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  • BlackBerry's CEO Thorsten Heins is seen on a screen in a live broadcast from a launch event in New York as he holds the new smartphones, Q10 and Z10, during a launch event in London, Wednesday, Jan. 30, 2013. The first in a new generation of long-awaited BlackBerrys will go on sale in the next week in Canada and the United Kingdom, but won't be released in the U.S. until March.(AP Photo/Lefteris Pitarakis)

  • Thorsten Heins

    Thorsten Heins, CEO of Research in Motion, introduces the BlackBerry 10, Wednesday, Jan. 30, 2013 in New York. The maker of the BlackBerry smartphone is promising a speedy browser, a superb typing experience and the ability to keep work and personal identities separate on the same phone, the fruit of a crucial, long-overdue makeover for the Canadian company. (AP Photo/Mark Lennihan)

  • Thorsten Heins

    Thorsten Heins, CEO of Research in Motion, announces that the company will now be known as BlackBerry, Wednesday, Jan. 30, 2013 in New York. The new BlackBerry smartphone is promising a speedy browser, a superb typing experience and the ability to keep work and personal identities separate on the same phone, the fruit of a crucial, long-overdue makeover for the Canadian company. (AP Photo/Mark Lennihan)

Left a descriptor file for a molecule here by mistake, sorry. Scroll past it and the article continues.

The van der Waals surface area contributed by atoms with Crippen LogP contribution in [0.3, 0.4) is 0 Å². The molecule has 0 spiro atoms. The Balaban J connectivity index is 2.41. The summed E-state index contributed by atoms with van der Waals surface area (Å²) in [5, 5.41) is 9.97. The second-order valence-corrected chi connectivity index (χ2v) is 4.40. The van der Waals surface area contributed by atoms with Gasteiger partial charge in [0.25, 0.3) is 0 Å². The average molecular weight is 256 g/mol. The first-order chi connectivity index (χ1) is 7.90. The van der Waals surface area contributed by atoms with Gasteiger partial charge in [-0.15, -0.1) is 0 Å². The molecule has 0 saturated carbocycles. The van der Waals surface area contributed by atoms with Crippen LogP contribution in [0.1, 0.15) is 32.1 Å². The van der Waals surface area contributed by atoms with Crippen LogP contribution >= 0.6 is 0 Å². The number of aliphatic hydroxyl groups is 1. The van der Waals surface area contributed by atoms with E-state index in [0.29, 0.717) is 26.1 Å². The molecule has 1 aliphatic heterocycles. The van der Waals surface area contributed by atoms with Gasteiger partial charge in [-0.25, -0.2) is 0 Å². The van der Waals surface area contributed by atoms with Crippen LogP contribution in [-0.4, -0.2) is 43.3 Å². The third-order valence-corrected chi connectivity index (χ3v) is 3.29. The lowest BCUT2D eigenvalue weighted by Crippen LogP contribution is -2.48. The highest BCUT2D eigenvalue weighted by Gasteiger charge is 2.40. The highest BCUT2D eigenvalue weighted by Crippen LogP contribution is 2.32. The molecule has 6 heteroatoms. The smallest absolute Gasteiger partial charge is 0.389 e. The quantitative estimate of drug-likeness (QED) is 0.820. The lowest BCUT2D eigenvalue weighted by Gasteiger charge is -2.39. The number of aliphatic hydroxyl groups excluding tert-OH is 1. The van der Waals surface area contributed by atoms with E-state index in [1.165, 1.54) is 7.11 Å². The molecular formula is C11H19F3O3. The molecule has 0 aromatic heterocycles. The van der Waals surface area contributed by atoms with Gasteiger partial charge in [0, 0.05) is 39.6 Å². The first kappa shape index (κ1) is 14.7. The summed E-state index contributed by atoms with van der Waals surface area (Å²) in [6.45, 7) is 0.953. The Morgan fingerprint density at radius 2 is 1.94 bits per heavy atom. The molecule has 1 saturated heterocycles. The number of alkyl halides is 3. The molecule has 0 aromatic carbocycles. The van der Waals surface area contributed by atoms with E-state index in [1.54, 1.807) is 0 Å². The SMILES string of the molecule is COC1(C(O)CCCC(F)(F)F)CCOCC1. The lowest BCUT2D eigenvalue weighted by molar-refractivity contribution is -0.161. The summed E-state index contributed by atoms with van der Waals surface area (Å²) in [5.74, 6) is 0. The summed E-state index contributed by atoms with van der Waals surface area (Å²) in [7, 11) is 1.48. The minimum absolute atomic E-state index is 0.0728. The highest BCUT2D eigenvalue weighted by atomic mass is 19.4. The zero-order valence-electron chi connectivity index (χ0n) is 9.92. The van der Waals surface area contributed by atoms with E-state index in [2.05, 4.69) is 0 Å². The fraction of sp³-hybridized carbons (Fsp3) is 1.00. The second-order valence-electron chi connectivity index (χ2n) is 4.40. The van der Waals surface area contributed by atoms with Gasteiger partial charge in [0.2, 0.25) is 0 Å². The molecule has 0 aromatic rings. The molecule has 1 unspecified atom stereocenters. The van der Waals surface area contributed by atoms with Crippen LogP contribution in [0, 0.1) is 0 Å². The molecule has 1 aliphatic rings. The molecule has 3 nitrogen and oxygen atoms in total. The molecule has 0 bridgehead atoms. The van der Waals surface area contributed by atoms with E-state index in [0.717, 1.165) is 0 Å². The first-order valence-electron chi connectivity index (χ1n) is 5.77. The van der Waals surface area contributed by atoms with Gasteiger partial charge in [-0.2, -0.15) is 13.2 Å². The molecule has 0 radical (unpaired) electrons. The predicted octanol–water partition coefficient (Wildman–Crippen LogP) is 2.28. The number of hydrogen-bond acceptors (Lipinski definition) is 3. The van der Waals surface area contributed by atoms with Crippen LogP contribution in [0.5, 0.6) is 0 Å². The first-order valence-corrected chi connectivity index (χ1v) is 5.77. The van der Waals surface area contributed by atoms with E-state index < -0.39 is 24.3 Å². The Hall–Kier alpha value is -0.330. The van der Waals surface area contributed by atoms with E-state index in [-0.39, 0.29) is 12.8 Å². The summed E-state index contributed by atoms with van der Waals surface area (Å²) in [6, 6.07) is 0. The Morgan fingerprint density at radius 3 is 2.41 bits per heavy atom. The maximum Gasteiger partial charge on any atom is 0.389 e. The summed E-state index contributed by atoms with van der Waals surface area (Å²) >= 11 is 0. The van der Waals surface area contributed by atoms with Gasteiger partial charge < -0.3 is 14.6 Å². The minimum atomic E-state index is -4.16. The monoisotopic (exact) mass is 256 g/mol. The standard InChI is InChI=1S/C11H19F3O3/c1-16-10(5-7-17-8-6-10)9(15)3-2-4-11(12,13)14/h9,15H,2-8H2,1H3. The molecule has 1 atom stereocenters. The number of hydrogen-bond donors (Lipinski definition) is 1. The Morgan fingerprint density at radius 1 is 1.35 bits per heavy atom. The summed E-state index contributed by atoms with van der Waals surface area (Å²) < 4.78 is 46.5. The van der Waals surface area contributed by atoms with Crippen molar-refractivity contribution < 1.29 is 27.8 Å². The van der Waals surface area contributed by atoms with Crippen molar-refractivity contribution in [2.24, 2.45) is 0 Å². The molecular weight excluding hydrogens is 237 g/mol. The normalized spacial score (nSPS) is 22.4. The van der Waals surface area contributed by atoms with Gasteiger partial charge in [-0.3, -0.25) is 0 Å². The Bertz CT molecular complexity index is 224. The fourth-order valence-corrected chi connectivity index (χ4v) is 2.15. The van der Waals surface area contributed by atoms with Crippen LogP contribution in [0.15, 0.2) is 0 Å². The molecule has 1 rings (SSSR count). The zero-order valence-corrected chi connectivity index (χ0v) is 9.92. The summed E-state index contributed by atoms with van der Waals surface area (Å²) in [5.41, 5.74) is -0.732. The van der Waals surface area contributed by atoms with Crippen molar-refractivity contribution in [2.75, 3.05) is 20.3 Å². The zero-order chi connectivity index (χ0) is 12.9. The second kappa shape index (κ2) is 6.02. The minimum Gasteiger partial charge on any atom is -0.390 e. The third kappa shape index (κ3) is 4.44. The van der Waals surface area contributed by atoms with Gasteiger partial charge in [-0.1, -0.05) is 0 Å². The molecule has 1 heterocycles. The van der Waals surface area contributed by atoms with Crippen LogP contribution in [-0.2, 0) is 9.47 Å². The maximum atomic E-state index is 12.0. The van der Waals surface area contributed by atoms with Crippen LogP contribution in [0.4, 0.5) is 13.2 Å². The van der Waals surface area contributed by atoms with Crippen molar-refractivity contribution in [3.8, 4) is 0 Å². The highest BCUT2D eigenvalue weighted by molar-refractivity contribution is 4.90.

• Thorsten Heins, Alecia Keys

    Thorsten Heins, CEO of Research in Motion, kisses Alicia Keys as he introduces her as the Global Creative director of BlackBerry, Wednesday, Jan. 30, 2013 in New York. The maker of the BlackBerry smartphone is promising a speedy browser, a superb typing experience and the ability to keep work and personal identities separate on the same phone, the fruit of a crucial, long-overdue makeover for the Canadian company. (AP Photo/Mark Lennihan)

  • Thorsten Heins, Alecia Keys

    Thorsten Heins, CEO of Research in Motion, kisses Alicia Keys as he introduces her as the Global Creative director of Blackberry, Wednesday, Jan. 30, 2013 in New York. The maker of the BlackBerry smartphone is promising a speedy browser, a superb typing experience and the ability to keep work and personal identities separate on the same phone, the fruit of a crucial, long-overdue makeover for the Canadian company. (AP Photo/Mark Lennihan)

  • A man holds the new touchscreen BlackBerry Z10 smartphone, during a launch event for the new phone in London, Wednesday, Jan. 30, 2013. (AP Photo/Lefteris Pitarakis)

  • Thorsten Heins, Alecia Keys

    Thorsten Heins, CEO of Research in Motion, introduces Alicia Keys as the Global Creative director of BlackBerry, Wednesday, Jan. 30, 2013 in New York. The maker of the BlackBerry smartphone is promising a speedy browser, a superb typing experience and the ability to keep work and personal identities separate on the same phone, the fruit of a crucial, long-overdue makeover for the Canadian company. (AP Photo/Mark Lennihan)

  • A man holds the new touchscreen BlackBerry Z10 smartphone, during a launch event for the new phone in London, Wednesday, Jan. 30, 2013.(AP Photo/Lefteris Pitarakis)

  • A woman uses a new touchscreen BlackBerry Z10 smartphone, put on display during a launch event for the new phone in London, Wednesday, Jan. 30, 2013. (AP Photo/Lefteris Pitarakis)